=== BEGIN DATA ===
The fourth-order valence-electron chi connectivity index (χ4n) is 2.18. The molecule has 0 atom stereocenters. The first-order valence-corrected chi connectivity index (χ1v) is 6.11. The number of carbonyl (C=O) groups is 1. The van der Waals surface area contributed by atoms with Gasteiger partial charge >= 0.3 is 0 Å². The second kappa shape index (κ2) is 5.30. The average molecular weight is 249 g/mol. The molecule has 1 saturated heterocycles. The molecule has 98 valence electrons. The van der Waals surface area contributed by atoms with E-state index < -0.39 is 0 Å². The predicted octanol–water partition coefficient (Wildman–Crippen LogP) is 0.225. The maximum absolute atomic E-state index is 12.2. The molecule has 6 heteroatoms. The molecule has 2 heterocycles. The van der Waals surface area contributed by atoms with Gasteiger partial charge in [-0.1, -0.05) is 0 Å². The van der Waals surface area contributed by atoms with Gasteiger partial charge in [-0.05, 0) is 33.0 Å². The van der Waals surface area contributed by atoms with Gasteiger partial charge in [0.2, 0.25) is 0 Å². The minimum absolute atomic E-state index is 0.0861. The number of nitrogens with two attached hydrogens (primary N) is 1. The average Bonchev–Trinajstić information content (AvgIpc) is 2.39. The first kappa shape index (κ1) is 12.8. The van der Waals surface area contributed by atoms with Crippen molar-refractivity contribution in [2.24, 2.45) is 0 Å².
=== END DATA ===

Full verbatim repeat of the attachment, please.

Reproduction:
The fourth-order valence-electron chi connectivity index (χ4n) is 2.18. The molecule has 0 atom stereocenters. The first-order valence-corrected chi connectivity index (χ1v) is 6.11. The number of carbonyl (C=O) groups is 1. The van der Waals surface area contributed by atoms with Gasteiger partial charge >= 0.3 is 0 Å². The second kappa shape index (κ2) is 5.30. The average molecular weight is 249 g/mol. The molecule has 1 saturated heterocycles. The molecule has 98 valence electrons. The van der Waals surface area contributed by atoms with E-state index < -0.39 is 0 Å². The predicted octanol–water partition coefficient (Wildman–Crippen LogP) is 0.225. The maximum absolute atomic E-state index is 12.2. The molecule has 6 heteroatoms. The molecule has 2 heterocycles. The van der Waals surface area contributed by atoms with Gasteiger partial charge in [-0.1, -0.05) is 0 Å². The van der Waals surface area contributed by atoms with Gasteiger partial charge in [-0.05, 0) is 33.0 Å². The van der Waals surface area contributed by atoms with Gasteiger partial charge in [0.2, 0.25) is 0 Å². The minimum absolute atomic E-state index is 0.0861. The number of nitrogens with two attached hydrogens (primary N) is 1. The average Bonchev–Trinajstić information content (AvgIpc) is 2.39. The first kappa shape index (κ1) is 12.8. The van der Waals surface area contributed by atoms with Crippen molar-refractivity contribution in [2.24, 2.45) is 0 Å².